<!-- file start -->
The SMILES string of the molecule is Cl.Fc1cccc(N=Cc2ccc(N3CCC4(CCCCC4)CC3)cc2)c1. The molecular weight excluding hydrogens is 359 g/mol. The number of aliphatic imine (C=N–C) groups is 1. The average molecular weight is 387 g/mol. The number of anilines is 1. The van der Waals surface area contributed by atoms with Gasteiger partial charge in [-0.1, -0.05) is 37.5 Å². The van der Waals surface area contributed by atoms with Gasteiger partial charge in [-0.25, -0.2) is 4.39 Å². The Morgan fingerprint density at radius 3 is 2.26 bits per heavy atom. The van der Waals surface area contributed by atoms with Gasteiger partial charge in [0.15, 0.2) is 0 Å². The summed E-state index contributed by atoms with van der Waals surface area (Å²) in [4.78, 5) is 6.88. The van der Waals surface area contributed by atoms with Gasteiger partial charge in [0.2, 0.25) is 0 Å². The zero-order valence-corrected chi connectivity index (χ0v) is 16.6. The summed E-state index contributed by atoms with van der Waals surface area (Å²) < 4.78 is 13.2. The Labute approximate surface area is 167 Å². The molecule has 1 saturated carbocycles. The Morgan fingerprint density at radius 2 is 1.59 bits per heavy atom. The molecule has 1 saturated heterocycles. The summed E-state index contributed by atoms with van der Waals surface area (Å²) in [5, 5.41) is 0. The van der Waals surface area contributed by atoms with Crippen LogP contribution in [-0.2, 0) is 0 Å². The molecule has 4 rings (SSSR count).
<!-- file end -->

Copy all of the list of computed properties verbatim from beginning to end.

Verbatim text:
The SMILES string of the molecule is Cl.Fc1cccc(N=Cc2ccc(N3CCC4(CCCCC4)CC3)cc2)c1. The molecular weight excluding hydrogens is 359 g/mol. The number of aliphatic imine (C=N–C) groups is 1. The average molecular weight is 387 g/mol. The number of anilines is 1. The van der Waals surface area contributed by atoms with Gasteiger partial charge in [-0.1, -0.05) is 37.5 Å². The van der Waals surface area contributed by atoms with Gasteiger partial charge in [-0.25, -0.2) is 4.39 Å². The Morgan fingerprint density at radius 3 is 2.26 bits per heavy atom. The van der Waals surface area contributed by atoms with Gasteiger partial charge in [0.15, 0.2) is 0 Å². The summed E-state index contributed by atoms with van der Waals surface area (Å²) in [4.78, 5) is 6.88. The van der Waals surface area contributed by atoms with Gasteiger partial charge in [0.2, 0.25) is 0 Å². The zero-order valence-corrected chi connectivity index (χ0v) is 16.6. The summed E-state index contributed by atoms with van der Waals surface area (Å²) < 4.78 is 13.2. The Labute approximate surface area is 167 Å². The molecule has 1 saturated carbocycles. The Morgan fingerprint density at radius 2 is 1.59 bits per heavy atom. The molecule has 1 saturated heterocycles. The summed E-state index contributed by atoms with van der Waals surface area (Å²) in [5, 5.41) is 0. The van der Waals surface area contributed by atoms with Crippen LogP contribution in [-0.2, 0) is 0 Å². The molecule has 4 rings (SSSR count).